IPv4 has the DSCP (formerly ToS) field, and IPv6 has the Traffic Class field. Those are just fields in the IP headers. IP itself does not have any QoS. QoS is implemented by network devices, often based on those fields in the IP headers. The fields are to facilitate QoS, but QoS in not part of IP.
For example, a VoIP phone could mark its packets as
EF (Expedited Forwarding). The network routers could then be configured with QoS and priority queues for traffic marked
EF, but the routers may not have such a configuration, so even though the IP packets are marked, there is no QoS.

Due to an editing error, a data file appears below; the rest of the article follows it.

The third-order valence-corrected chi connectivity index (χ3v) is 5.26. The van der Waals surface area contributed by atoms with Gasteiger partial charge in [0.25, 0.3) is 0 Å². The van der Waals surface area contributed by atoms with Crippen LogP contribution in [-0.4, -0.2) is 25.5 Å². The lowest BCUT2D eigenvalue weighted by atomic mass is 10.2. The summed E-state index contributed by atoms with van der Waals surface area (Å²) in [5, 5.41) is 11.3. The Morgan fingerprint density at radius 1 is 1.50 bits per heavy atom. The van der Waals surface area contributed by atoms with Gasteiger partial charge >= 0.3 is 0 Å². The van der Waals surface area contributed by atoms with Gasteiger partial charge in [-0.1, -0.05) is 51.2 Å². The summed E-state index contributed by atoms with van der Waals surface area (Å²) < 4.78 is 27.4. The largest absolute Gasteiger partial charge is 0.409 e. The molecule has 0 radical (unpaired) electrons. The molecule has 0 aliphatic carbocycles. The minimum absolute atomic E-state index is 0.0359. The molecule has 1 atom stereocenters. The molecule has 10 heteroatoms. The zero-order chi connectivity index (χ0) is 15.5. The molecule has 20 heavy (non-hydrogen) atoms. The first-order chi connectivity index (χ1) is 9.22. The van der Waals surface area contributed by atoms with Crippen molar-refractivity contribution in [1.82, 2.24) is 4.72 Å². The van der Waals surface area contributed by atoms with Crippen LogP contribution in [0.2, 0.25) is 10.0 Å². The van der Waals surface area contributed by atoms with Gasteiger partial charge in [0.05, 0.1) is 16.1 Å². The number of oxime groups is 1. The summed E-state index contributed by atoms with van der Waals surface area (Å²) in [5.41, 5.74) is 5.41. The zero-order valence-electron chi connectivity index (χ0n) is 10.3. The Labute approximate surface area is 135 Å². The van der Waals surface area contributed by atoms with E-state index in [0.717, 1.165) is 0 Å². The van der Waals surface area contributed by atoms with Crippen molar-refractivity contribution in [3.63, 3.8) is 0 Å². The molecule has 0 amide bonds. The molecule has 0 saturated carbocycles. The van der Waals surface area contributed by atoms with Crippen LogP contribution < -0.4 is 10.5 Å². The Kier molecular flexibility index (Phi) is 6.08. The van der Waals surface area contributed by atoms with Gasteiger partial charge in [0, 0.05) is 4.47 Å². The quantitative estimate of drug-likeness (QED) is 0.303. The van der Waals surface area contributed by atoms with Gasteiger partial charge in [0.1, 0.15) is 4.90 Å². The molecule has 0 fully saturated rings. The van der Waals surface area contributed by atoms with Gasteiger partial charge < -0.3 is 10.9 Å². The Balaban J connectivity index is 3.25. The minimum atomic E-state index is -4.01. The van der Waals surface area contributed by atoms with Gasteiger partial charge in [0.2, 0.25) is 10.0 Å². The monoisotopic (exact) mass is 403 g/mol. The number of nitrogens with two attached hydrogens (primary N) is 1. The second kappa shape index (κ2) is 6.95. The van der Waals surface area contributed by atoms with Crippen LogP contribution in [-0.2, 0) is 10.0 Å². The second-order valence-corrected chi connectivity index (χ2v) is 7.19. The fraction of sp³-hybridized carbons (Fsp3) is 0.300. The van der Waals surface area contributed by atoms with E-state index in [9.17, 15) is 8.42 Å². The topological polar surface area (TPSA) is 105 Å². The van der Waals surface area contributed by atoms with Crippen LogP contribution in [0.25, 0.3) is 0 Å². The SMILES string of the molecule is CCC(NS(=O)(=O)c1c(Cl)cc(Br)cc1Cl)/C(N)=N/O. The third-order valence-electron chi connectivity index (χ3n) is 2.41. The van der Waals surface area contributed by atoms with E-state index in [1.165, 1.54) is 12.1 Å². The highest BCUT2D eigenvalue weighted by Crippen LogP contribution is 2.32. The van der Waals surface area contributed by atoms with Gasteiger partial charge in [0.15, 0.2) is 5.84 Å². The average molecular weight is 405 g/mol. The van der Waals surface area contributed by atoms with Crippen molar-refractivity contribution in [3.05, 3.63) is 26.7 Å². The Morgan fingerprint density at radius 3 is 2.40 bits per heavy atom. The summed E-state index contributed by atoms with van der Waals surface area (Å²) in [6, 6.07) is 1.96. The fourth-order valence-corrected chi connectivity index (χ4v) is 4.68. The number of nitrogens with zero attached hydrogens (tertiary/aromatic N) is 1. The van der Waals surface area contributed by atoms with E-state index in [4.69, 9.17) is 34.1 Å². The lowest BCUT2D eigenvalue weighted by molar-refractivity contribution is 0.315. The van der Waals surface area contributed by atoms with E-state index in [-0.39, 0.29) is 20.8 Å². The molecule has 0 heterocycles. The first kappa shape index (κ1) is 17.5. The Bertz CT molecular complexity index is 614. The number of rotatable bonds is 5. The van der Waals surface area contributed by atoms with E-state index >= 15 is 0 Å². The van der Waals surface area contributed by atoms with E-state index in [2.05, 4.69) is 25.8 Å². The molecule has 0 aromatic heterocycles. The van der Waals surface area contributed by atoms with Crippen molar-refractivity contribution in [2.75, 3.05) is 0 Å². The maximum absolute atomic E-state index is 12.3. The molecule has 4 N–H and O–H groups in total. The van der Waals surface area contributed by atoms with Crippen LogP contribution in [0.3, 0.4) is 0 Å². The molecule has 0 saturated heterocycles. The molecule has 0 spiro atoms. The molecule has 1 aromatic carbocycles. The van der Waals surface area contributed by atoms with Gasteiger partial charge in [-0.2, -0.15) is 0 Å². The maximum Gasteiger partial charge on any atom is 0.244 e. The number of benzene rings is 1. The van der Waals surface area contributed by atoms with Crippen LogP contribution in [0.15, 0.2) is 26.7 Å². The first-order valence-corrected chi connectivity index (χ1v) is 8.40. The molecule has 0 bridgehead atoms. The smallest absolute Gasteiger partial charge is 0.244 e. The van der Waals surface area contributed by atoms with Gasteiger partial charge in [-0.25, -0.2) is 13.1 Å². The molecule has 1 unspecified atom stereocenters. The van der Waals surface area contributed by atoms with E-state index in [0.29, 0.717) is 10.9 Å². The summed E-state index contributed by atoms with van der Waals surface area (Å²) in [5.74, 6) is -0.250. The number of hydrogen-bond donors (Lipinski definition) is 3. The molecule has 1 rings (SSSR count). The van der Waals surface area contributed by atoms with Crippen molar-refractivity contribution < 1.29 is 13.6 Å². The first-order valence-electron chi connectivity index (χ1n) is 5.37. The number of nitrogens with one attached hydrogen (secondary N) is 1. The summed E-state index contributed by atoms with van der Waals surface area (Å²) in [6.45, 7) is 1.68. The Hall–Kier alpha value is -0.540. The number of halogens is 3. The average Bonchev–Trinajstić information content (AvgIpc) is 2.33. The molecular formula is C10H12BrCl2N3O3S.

You define the QoS on your network to have the policies that you want. You could even place
EF packets in a low-priority queue if you want. Everyone has a different view of how QoS should be implemented, and that is why QoS doesn't work over the public Internet.